GCR has retained Tetrad Investment Bank Limited’s (“Tetrad”) long term national scale Z$ rating of BB+ (double B plus). Tetrad, formerly Tetrad Securities Limited, was founded in October 1995 as a fund management and financial advisory services organisation. In November 1996, it was registered as a discount house. On 5 March 2009, TSL converted to a merchant bank and became Tetrad Investment Bank. Tetrad is a wholly-owned subsidiary of Tetrad Holdings with interests in the financial services, property and insurance sectors. As at 1HF11, the group had a capital base of US$41m and total assets amounting to US$100m.
Total capital & reserves contracted 6% to US$11.9m as at 1HF11 (FYE10: US$12.6m), on the back of cumulative losses, although remaining above the regulatory minimum of US$10m. The total risk weighted capital adequacy ratio of 47% as at 1HF11 was well above the statutory minimum of 10%.A pre-tax loss of US$0.8m was recorded for 1HF11, up 14% from 1HF10. Despite strong growth (189%) in total operating income, operating costs remain high, fuelled by industry-wide salary adjustments and IT related costs (post dollarisation). Tetrad’s current asset/liability structure translates to a considerable amount of liquidity and cash refinancing risk, evident from the large cumulative liquidity gaps over the entire maturity curve as at 1HF11 (and this partly due to a significant reliance on short-dated wholesale funding). Furthermore, liquidity risk for Zimbabwean banks is exacerbated by low market liquidity, the limited capacity of the central bank to act as a lender of last resort and the lack of a functional interbank market. As at 1HF11, Tetrad’s liquidity ratio amounted to 23%, against a prudential minimum of 20%. Impaired loans declined to 2.8% of gross loans as at 1HF11 (FYE10: 4.1%), on the back of an expanded loan book. Provisions were raised in line with prudential standards.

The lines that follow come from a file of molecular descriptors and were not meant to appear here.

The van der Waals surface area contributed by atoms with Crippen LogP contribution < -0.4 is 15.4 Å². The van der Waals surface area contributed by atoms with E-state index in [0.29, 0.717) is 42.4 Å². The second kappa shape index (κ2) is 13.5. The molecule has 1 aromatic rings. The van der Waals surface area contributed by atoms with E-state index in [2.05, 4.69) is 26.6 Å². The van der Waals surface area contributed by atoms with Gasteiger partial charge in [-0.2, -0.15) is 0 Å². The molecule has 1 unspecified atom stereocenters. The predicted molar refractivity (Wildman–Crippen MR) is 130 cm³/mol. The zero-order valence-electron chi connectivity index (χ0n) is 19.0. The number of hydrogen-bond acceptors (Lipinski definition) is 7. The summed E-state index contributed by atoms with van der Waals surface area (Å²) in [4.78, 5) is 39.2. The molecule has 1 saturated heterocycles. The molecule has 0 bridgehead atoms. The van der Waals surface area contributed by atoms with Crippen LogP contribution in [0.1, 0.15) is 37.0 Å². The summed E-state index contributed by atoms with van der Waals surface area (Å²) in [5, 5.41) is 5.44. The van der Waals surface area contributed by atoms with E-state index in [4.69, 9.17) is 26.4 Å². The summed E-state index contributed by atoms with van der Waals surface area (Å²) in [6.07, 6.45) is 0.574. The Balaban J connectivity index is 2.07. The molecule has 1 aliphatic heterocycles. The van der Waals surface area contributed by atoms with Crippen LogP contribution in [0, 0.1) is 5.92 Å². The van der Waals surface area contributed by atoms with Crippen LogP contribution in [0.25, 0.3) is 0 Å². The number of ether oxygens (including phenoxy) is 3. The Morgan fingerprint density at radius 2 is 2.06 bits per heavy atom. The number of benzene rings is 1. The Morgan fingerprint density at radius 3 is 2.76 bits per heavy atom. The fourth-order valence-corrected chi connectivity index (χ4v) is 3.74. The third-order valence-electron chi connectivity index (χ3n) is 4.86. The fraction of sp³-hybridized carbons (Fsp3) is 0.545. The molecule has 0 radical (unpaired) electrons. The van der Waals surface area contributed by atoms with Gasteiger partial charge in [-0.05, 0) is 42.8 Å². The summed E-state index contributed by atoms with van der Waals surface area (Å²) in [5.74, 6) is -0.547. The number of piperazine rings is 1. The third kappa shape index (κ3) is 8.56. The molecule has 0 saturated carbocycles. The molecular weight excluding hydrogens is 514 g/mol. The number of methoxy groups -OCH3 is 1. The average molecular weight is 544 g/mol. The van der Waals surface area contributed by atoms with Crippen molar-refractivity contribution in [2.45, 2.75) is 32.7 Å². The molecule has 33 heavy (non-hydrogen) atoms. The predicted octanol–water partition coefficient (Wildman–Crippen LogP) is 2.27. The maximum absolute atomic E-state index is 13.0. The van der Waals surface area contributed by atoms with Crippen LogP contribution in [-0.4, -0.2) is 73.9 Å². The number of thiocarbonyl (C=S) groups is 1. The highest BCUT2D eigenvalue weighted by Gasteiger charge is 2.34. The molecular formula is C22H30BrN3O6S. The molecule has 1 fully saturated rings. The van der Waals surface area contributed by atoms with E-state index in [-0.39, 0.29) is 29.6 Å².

Tetrad is primarily funded via customer deposits. Albeit coming from a low base, total deposits grew by a robust 206% to US$29m as at FYE10 (industry average: 79%) and further by 61% to US$47m as at 1HF11. As a merchant bank, deposits are predominantly wholesale, with roughly 86% of the book sourced from corporates as at 1HF11. Relatively expensive term/money market funding constituted 71% of total deposits. In a bid to reposition the bank post dollarisation, as well as diversify its funding and product mix, the bank submitted an application to the regulatory authorities to convert to a commercial bank and is in the process of raising additional capital to meet the minimum regulatory capital of US$12.5m for commercial banks via the parent and/or foreign investors.
Jennifer Mwerenga https://globalratings.net/uploads/files/December_2011.pdf
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